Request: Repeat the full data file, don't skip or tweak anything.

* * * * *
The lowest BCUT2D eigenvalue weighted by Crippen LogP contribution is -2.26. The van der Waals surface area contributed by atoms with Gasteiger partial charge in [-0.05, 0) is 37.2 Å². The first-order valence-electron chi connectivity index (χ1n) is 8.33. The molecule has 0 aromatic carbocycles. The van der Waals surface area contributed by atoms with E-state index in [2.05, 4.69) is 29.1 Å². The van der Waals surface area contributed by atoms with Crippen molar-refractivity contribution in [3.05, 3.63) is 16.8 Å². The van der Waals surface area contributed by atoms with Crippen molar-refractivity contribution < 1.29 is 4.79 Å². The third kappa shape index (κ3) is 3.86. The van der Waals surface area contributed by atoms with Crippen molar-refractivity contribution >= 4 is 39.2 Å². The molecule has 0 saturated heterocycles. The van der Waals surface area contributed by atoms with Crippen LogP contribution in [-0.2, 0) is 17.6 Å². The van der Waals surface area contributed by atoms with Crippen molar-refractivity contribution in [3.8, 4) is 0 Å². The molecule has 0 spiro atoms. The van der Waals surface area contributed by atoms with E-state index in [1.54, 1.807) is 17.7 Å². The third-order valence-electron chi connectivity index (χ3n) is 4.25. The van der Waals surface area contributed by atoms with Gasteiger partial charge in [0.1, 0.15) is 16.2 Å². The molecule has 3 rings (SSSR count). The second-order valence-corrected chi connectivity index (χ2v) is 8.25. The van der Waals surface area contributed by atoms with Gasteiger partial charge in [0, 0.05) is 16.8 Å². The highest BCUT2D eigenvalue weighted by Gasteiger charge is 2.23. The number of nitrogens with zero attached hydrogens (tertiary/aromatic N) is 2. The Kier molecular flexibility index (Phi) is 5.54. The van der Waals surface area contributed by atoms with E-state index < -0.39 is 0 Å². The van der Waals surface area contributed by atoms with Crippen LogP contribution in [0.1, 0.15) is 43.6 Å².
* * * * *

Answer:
The lowest BCUT2D eigenvalue weighted by Crippen LogP contribution is -2.26. The van der Waals surface area contributed by atoms with Gasteiger partial charge in [-0.05, 0) is 37.2 Å². The first-order valence-electron chi connectivity index (χ1n) is 8.33. The molecule has 0 aromatic carbocycles. The van der Waals surface area contributed by atoms with E-state index in [2.05, 4.69) is 29.1 Å². The van der Waals surface area contributed by atoms with Crippen molar-refractivity contribution in [3.05, 3.63) is 16.8 Å². The van der Waals surface area contributed by atoms with Crippen molar-refractivity contribution < 1.29 is 4.79 Å². The third kappa shape index (κ3) is 3.86. The van der Waals surface area contributed by atoms with Crippen molar-refractivity contribution >= 4 is 39.2 Å². The molecule has 0 saturated heterocycles. The van der Waals surface area contributed by atoms with Crippen LogP contribution in [-0.2, 0) is 17.6 Å². The van der Waals surface area contributed by atoms with Crippen molar-refractivity contribution in [3.8, 4) is 0 Å². The molecule has 0 spiro atoms. The van der Waals surface area contributed by atoms with E-state index in [1.54, 1.807) is 17.7 Å². The third-order valence-electron chi connectivity index (χ3n) is 4.25. The van der Waals surface area contributed by atoms with Gasteiger partial charge in [0.1, 0.15) is 16.2 Å². The molecule has 3 rings (SSSR count). The second-order valence-corrected chi connectivity index (χ2v) is 8.25. The van der Waals surface area contributed by atoms with Gasteiger partial charge in [0, 0.05) is 16.8 Å². The highest BCUT2D eigenvalue weighted by Gasteiger charge is 2.23. The number of nitrogens with zero attached hydrogens (tertiary/aromatic N) is 2. The Kier molecular flexibility index (Phi) is 5.54. The van der Waals surface area contributed by atoms with E-state index < -0.39 is 0 Å². The van der Waals surface area contributed by atoms with Crippen LogP contribution in [0.1, 0.15) is 43.6 Å².